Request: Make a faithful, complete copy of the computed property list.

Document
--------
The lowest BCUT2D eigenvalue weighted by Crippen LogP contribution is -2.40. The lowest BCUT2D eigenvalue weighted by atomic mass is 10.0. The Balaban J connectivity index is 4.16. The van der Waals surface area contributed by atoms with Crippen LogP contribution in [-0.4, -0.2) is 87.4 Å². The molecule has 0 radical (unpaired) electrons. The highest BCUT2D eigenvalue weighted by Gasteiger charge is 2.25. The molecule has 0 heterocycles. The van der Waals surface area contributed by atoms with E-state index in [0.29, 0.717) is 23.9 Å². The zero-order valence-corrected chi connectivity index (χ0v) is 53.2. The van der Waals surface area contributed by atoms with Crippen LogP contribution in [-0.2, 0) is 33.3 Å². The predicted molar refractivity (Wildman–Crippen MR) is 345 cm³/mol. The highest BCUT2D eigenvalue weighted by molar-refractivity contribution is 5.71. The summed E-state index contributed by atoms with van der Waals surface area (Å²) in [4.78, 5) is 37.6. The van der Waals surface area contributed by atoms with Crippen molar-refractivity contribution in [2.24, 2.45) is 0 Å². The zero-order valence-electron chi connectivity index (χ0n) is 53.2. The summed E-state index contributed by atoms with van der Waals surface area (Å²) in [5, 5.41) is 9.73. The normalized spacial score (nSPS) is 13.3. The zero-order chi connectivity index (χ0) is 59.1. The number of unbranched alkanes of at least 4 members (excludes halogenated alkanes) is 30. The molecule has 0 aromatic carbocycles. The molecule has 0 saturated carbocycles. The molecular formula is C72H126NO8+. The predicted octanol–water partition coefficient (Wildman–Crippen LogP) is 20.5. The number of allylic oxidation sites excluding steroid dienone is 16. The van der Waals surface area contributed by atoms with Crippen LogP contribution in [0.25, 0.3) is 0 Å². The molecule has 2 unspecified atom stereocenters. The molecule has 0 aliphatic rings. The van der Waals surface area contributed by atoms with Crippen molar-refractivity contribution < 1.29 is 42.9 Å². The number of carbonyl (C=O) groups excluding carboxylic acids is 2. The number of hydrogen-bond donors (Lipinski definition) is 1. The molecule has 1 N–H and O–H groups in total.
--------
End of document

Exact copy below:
The lowest BCUT2D eigenvalue weighted by Crippen LogP contribution is -2.40. The lowest BCUT2D eigenvalue weighted by atomic mass is 10.0. The Balaban J connectivity index is 4.16. The van der Waals surface area contributed by atoms with Crippen LogP contribution in [-0.4, -0.2) is 87.4 Å². The molecule has 0 radical (unpaired) electrons. The highest BCUT2D eigenvalue weighted by Gasteiger charge is 2.25. The molecule has 0 heterocycles. The van der Waals surface area contributed by atoms with E-state index in [0.29, 0.717) is 23.9 Å². The zero-order valence-corrected chi connectivity index (χ0v) is 53.2. The van der Waals surface area contributed by atoms with Crippen LogP contribution in [-0.2, 0) is 33.3 Å². The predicted molar refractivity (Wildman–Crippen MR) is 345 cm³/mol. The highest BCUT2D eigenvalue weighted by molar-refractivity contribution is 5.71. The summed E-state index contributed by atoms with van der Waals surface area (Å²) in [4.78, 5) is 37.6. The van der Waals surface area contributed by atoms with Crippen molar-refractivity contribution in [2.24, 2.45) is 0 Å². The zero-order valence-electron chi connectivity index (χ0n) is 53.2. The summed E-state index contributed by atoms with van der Waals surface area (Å²) in [5, 5.41) is 9.73. The normalized spacial score (nSPS) is 13.3. The zero-order chi connectivity index (χ0) is 59.1. The number of unbranched alkanes of at least 4 members (excludes halogenated alkanes) is 30. The molecule has 0 aromatic carbocycles. The molecule has 0 saturated carbocycles. The molecular formula is C72H126NO8+. The predicted octanol–water partition coefficient (Wildman–Crippen LogP) is 20.5. The number of allylic oxidation sites excluding steroid dienone is 16. The van der Waals surface area contributed by atoms with Crippen LogP contribution in [0.25, 0.3) is 0 Å². The molecule has 2 unspecified atom stereocenters. The molecule has 0 aliphatic rings. The van der Waals surface area contributed by atoms with Crippen molar-refractivity contribution < 1.29 is 42.9 Å². The number of carbonyl (C=O) groups excluding carboxylic acids is 2. The number of hydrogen-bond donors (Lipinski definition) is 1. The molecule has 1 N–H and O–H groups in total.